The next game is another GM upset, this time by WGM Abrahamyan who got her IM norm in this event. The game was turbulent as is often the case with the Benoni opening. GM Rohde managed to get hold of the initiative with a standard b4-break and didn't let it slip until a blunder before move 30. Let us fast-forward through the opening and middlegame moves (which I annotated anyway) and concentrate on the critical position after White's 28.Rxd7!.
The position is far from standard and it is hard to grasp what is going on. Both sides have passed pawns; however, Black's are blocked by the queen. On the other hand White just eliminated Nd7, which was a blocker for the d6-pawn. Opposite-colored bishops are there too, which gives the advantage to the side with the initiative - White in this case. White also owns both the 7th rank and the b-file. Black's queen is active and the rook on the c-file supports the passed pawn from behind.
Given all this, White's position should be evaluated better but by no means winning! However, after the Black's next blunder the position becomes very close to losing, if not losing right away. Obviously, the question is where to retreat with the bishop: e5, f6 or g7. More precisely e5 or f6, as retreating it to f6 looks by far more superior than g7, due to Black's king having the g7-square to himself. From e5 it ties the rook to d7 to the defense of the d6 pawn, while from f6 it controls the e7 and d8-squares.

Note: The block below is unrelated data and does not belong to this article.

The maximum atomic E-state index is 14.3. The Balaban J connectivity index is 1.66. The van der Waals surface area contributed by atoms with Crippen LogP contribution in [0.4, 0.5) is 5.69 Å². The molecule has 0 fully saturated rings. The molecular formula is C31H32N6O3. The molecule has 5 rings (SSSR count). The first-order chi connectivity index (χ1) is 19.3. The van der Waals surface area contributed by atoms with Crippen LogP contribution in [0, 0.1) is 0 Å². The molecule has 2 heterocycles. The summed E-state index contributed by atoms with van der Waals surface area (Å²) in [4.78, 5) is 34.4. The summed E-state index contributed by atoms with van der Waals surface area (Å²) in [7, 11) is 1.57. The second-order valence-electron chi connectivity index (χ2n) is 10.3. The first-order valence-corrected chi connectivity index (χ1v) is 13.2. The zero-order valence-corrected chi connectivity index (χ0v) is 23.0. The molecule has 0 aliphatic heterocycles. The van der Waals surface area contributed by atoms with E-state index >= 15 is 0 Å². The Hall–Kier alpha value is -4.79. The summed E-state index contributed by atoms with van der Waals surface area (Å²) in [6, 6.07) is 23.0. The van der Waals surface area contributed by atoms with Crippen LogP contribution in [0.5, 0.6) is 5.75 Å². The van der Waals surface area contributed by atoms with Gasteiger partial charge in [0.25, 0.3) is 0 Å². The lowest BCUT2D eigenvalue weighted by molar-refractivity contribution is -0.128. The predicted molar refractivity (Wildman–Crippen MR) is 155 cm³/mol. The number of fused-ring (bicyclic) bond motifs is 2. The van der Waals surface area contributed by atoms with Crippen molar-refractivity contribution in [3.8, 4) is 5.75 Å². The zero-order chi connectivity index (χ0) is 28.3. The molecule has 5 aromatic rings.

Now that we understand the problem, the next question is: what is:White going to do? A Rxf7 combination comes to mind, after which a d7-push will win the rook back and put some pressure on Black. If the d-pawn is gone then Black's position will be more than fine, hence Black must get something significant in return. After taking on f7 the black king will be exposed and White can somehow use this to his advantage.
It turns out that the move WGM Abrahamyan played in the game, 28...Be5, is a blunder as it allows White to win the c3-pawn with an intricate intermediate move that forces the black king to block the bishop's retreat. With limited time, I wonder if even strong GMs can find the subtle difference between 28...Be5?? and 28...Bf6!, which exists in allowing black to defend against Rb7+ with Re7. Later, GM Rohde did not find the intermediate move 30.Rb7 and instead of a winning endgame he got one close to equality and with a further blunder he even managed to lose it.